In Metal Gear Survive, your main goal is to build a base that'll defend you and your followers from undead hordes. To do so, you'll need to gather materials, craft supplies, establish fortifications, and keep yourself from starving to death. Sneaking isn't necessary.

Thematically, Metal Gear Survive is different, too. While Hideo Kojima says that "the Metal Gear games are about political fiction and espionage" with a sci-fi touch. Metal Gear Survive is a full-on fantasy adventure, full of wormholes, alternate dimensions, and undead soldiers. Survive isn't just a fresh direction for the franchise. It's something brand new.

Survival games can be great — take a look at Fortnite, Don't Starve, Ark: Survival Evolved, and plenty of others for proof. But none of those are Metal Gear. And neither is Metal Gear Survive.

Nothing matters

Fans don't just love Metal Gear for its gameplay. They also dig its detailed, labyrinthian plot. Hideo Kojima isn't a concise storyteller — Metal Gear Solid 4 has a series of cutscenes that goes on for over an hour — but he's an interesting one, and the Metal Gear solid is packed full of plot twists, conspiracy theories, timeline shenanigans, and a number of truly bizarre characters.

It's compelling stuff, but if you're drawn to Metal Gear for the story, you've got no reason to pick up Metal Gear Survive. It doesn't add to the game's lore. In fact, it takes place in an entirely different universe. In Survive's alternate timeline, some of Big Boss' soldiers escape Mother Base's destruction at the end of Metal Gear Solid V: Ground Zeroes, get sucked into a wormhole, and must find their way home. The action that unfolds on-screen might be exciting, but in terms of Metal Gear's overarching narrative, it doesn't matter at all.

That's fine if you're looking for a game that'll let you kick back, relax, and kill some monsters, but anyone who wants to know what else happens to Solid Snake and his friends will be disappointed. Metal Gear Survive won't tell you anything.

Been there, done that, got the sneaking suit to prove it

Konami could've helped Metal Gear Survive fight the impression that the game is a quick cash-grab by giving Survive its own aesthetic, but that didn't happen. If you've played Metal Gear Solid V, expect things to look and feel very, very familiar.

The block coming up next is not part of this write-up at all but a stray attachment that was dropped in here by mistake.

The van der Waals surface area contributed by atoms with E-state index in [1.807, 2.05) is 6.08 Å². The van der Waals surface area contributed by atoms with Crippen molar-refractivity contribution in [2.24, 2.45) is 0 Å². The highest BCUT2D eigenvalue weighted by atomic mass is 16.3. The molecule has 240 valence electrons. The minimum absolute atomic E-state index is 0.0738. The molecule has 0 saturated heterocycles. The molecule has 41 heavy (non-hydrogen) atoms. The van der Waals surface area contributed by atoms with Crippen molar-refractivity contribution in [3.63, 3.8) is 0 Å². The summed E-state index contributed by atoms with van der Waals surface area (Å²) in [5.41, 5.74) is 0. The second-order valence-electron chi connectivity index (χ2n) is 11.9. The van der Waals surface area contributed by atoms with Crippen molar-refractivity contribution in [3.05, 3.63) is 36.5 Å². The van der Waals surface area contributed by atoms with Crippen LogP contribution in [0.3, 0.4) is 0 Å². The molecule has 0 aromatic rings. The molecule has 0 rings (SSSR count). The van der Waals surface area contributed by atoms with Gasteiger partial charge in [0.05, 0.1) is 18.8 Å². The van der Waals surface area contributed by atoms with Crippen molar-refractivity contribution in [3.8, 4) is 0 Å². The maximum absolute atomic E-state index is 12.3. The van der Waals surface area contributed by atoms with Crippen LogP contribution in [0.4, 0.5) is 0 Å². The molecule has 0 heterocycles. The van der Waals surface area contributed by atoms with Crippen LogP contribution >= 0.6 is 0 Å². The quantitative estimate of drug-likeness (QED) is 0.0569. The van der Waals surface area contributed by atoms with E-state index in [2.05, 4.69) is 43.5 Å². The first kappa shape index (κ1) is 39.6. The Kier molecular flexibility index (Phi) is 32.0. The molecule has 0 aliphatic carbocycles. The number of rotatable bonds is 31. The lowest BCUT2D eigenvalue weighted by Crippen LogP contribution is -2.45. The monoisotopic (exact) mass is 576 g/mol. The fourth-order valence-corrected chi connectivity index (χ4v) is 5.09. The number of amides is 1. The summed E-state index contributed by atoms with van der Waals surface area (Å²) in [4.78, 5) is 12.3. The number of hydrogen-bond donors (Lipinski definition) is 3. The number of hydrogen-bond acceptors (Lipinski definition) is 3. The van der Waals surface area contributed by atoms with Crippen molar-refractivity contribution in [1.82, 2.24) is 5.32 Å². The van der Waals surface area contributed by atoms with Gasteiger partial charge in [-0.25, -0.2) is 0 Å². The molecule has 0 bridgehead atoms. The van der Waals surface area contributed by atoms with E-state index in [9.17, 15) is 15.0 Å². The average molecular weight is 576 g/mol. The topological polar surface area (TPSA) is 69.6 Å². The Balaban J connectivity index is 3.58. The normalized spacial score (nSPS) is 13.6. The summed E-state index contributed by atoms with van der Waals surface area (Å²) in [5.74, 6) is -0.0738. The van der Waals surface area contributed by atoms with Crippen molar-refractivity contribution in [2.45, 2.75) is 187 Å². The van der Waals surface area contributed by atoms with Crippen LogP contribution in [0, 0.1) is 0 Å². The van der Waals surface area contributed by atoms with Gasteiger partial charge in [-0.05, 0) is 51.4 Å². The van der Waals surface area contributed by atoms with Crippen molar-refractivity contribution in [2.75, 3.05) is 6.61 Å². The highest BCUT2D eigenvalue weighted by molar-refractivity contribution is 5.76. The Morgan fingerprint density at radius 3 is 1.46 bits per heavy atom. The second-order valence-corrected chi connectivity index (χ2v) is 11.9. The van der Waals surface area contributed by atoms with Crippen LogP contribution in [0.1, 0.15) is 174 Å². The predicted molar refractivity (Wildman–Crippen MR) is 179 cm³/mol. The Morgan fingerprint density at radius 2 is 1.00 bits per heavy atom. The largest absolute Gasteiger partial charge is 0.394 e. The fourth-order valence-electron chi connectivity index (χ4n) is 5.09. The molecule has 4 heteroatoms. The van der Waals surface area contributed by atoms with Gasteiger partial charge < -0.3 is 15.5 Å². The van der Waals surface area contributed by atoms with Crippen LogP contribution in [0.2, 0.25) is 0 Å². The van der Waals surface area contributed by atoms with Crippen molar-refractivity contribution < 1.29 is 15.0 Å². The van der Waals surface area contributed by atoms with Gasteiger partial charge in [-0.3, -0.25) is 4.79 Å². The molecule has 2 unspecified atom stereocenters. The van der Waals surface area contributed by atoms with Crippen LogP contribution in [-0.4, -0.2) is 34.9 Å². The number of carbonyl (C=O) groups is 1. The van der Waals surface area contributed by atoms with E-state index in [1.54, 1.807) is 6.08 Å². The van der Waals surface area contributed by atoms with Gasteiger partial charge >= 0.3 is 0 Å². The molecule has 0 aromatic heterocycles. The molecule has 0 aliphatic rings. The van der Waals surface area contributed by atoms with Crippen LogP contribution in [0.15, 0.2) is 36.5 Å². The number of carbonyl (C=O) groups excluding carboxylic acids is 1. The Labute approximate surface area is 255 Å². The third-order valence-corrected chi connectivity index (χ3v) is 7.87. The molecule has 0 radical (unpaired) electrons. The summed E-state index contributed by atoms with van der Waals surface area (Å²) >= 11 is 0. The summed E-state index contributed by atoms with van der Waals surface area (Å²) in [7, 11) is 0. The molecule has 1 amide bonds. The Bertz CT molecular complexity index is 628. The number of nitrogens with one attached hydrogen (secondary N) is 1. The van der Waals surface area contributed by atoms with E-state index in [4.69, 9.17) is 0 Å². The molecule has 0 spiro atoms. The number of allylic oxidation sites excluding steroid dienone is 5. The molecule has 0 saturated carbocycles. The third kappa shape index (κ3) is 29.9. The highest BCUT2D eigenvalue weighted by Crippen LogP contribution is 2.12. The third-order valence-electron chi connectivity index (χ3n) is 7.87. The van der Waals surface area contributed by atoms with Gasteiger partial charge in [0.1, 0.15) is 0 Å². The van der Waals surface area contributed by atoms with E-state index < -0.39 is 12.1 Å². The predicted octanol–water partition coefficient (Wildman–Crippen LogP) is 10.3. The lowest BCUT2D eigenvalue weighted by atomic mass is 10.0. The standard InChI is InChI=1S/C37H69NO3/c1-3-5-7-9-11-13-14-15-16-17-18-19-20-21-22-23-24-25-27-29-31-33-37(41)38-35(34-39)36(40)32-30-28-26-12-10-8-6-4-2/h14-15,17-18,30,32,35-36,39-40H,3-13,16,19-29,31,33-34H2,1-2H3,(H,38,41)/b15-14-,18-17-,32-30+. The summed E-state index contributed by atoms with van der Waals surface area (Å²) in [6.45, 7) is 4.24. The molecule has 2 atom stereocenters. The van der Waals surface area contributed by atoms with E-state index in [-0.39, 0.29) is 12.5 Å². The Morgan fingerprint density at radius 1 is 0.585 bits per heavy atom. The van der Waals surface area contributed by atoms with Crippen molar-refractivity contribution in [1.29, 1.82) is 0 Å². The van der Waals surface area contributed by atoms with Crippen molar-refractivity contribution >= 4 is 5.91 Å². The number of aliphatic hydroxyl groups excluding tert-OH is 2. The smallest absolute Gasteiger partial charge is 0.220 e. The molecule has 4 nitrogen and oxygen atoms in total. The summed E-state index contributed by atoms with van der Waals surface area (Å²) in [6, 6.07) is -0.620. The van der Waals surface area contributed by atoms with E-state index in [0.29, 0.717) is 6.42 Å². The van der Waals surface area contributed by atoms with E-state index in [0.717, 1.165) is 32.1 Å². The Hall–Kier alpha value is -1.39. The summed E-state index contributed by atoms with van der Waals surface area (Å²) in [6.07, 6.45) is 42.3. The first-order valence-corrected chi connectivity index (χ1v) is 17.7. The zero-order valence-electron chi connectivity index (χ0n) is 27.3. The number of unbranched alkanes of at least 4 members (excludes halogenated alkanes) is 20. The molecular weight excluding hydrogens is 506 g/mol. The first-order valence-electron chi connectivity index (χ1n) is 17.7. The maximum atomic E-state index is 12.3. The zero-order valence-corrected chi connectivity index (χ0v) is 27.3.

See, Metal Gear Survive runs on the same engine as Metal Gear Solid V, and Konami didn't change much while making the spin-off title. Many of Survive's art assets are plucked directly from its predecessor. The same goes for the maps — check out the above comparison between Metal Gear Solid V and Metal Gear Survive's levels — and the combat system. Survive's atmosphere is a little hazier — one of the side-effects of that alternate dimension or something. But otherwise, things seem more or less the same as they were three years ago.

Fans noticed, and they didn't take it well. When Konami uploaded a video showcasing Metal Gear Survive gameplay to YouTube, dislikes outnumbered likes 20-to-1. As one user said, Survive looked like "it could have been a DLC add-on for MGS5," not a brand new game. That helped foster the idea that Metal Gear Survive is simply being made because it's a cheap and easy way to score a few bucks. As a result, fans stayed away and turned Survive into a flop right out of the gate.

But seriously, zombies?

Zombies are fun to kill. They're also everywhere. Early Resident Evil games made their mark by bringing zombie flicks' thrills to video game consoles for the very first time. Dead Rising is crammed full of the things. So is Left 4 Dead, Dead Island, and The Walking Dead, and Dying Light. These days, even Call of Duty ships with an annual "zombies mode," while the Plants vs. Zombies franchise works hard to make zombies fun for players of all ages.

In other words, if it's undead, it's been done to undeath. So why would Konami use a franchise known for its creativity, not to mention relatively intelligent enemies, to create something so traditional? Even if you're just talking about zombie-themed survival games, Metal Gear Survive is late to the party. We've already got Fortnite, Dying Light, State of Decay (and the upcoming State of Decay 2), DayZ, and more. We don't need another one.